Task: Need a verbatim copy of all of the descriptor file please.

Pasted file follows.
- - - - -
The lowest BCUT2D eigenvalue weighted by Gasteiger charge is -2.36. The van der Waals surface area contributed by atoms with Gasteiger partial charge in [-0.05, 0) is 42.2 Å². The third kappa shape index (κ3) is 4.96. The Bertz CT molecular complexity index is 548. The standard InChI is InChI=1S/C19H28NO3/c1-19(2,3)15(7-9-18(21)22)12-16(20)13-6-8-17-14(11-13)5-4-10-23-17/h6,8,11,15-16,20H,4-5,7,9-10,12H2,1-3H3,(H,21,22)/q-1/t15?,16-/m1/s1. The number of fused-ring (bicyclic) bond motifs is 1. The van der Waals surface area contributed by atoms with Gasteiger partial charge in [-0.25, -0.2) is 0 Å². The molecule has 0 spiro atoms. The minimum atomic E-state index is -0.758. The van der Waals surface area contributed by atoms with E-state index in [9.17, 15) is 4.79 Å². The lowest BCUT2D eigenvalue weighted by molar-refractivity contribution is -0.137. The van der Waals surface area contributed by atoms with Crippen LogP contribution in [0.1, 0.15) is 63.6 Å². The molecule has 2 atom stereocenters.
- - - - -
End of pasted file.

The lowest BCUT2D eigenvalue weighted by Gasteiger charge is -2.36. The van der Waals surface area contributed by atoms with Gasteiger partial charge in [-0.05, 0) is 42.2 Å². The third kappa shape index (κ3) is 4.96. The Bertz CT molecular complexity index is 548. The standard InChI is InChI=1S/C19H28NO3/c1-19(2,3)15(7-9-18(21)22)12-16(20)13-6-8-17-14(11-13)5-4-10-23-17/h6,8,11,15-16,20H,4-5,7,9-10,12H2,1-3H3,(H,21,22)/q-1/t15?,16-/m1/s1. The number of fused-ring (bicyclic) bond motifs is 1. The van der Waals surface area contributed by atoms with Gasteiger partial charge in [-0.25, -0.2) is 0 Å². The molecule has 0 spiro atoms. The minimum atomic E-state index is -0.758. The van der Waals surface area contributed by atoms with E-state index in [9.17, 15) is 4.79 Å². The lowest BCUT2D eigenvalue weighted by molar-refractivity contribution is -0.137. The van der Waals surface area contributed by atoms with Crippen LogP contribution in [0.1, 0.15) is 63.6 Å². The molecule has 2 atom stereocenters.